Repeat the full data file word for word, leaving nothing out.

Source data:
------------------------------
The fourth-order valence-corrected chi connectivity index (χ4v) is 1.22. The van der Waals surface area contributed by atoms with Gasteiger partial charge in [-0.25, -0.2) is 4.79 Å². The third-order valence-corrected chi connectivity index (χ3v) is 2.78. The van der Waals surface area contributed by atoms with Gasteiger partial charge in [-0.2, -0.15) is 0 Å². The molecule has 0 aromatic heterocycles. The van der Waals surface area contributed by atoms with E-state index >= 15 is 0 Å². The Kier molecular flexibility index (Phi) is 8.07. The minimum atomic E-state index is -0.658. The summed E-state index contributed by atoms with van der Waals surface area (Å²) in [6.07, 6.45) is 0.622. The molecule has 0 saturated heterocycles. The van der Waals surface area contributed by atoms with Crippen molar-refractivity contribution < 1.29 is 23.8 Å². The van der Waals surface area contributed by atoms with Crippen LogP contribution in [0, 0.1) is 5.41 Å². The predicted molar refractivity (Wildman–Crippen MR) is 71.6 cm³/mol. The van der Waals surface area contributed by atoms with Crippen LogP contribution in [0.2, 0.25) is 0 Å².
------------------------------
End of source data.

The fourth-order valence-corrected chi connectivity index (χ4v) is 1.22. The van der Waals surface area contributed by atoms with Gasteiger partial charge in [-0.25, -0.2) is 4.79 Å². The third-order valence-corrected chi connectivity index (χ3v) is 2.78. The van der Waals surface area contributed by atoms with Gasteiger partial charge in [-0.2, -0.15) is 0 Å². The molecule has 0 aromatic heterocycles. The van der Waals surface area contributed by atoms with E-state index >= 15 is 0 Å². The Kier molecular flexibility index (Phi) is 8.07. The minimum atomic E-state index is -0.658. The summed E-state index contributed by atoms with van der Waals surface area (Å²) in [6.07, 6.45) is 0.622. The molecule has 0 saturated heterocycles. The van der Waals surface area contributed by atoms with Crippen molar-refractivity contribution < 1.29 is 23.8 Å². The van der Waals surface area contributed by atoms with Crippen LogP contribution in [0, 0.1) is 5.41 Å². The predicted molar refractivity (Wildman–Crippen MR) is 71.6 cm³/mol. The van der Waals surface area contributed by atoms with Crippen LogP contribution in [0.2, 0.25) is 0 Å².